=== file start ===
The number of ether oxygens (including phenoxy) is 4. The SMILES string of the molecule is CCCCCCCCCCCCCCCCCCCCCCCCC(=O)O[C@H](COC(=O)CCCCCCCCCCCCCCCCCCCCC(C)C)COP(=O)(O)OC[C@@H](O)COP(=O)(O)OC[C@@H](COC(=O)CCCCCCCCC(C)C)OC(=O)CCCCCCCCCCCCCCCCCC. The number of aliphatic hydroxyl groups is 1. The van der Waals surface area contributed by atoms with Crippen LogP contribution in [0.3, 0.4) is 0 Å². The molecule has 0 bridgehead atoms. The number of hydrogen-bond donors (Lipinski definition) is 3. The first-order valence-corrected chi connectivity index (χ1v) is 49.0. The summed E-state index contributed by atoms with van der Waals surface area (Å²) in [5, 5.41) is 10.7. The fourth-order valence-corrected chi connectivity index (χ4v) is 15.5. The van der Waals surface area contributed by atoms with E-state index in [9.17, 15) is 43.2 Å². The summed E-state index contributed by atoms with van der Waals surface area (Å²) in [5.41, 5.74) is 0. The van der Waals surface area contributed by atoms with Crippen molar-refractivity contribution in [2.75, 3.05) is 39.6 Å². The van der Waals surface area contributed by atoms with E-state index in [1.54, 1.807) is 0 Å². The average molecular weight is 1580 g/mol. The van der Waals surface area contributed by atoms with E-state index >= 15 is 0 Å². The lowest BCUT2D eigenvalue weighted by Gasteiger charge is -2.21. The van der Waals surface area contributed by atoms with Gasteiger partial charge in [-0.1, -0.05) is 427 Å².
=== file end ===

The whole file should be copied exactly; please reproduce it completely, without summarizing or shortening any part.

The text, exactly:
The number of ether oxygens (including phenoxy) is 4. The SMILES string of the molecule is CCCCCCCCCCCCCCCCCCCCCCCCC(=O)O[C@H](COC(=O)CCCCCCCCCCCCCCCCCCCCC(C)C)COP(=O)(O)OC[C@@H](O)COP(=O)(O)OC[C@@H](COC(=O)CCCCCCCCC(C)C)OC(=O)CCCCCCCCCCCCCCCCCC. The number of aliphatic hydroxyl groups is 1. The van der Waals surface area contributed by atoms with Crippen LogP contribution in [0.3, 0.4) is 0 Å². The molecule has 0 bridgehead atoms. The number of hydrogen-bond donors (Lipinski definition) is 3. The first-order valence-corrected chi connectivity index (χ1v) is 49.0. The summed E-state index contributed by atoms with van der Waals surface area (Å²) in [5, 5.41) is 10.7. The fourth-order valence-corrected chi connectivity index (χ4v) is 15.5. The van der Waals surface area contributed by atoms with E-state index in [9.17, 15) is 43.2 Å². The summed E-state index contributed by atoms with van der Waals surface area (Å²) in [5.41, 5.74) is 0. The van der Waals surface area contributed by atoms with Crippen molar-refractivity contribution in [2.75, 3.05) is 39.6 Å². The van der Waals surface area contributed by atoms with E-state index in [1.54, 1.807) is 0 Å². The average molecular weight is 1580 g/mol. The van der Waals surface area contributed by atoms with E-state index >= 15 is 0 Å². The lowest BCUT2D eigenvalue weighted by Gasteiger charge is -2.21. The van der Waals surface area contributed by atoms with Gasteiger partial charge in [-0.1, -0.05) is 427 Å².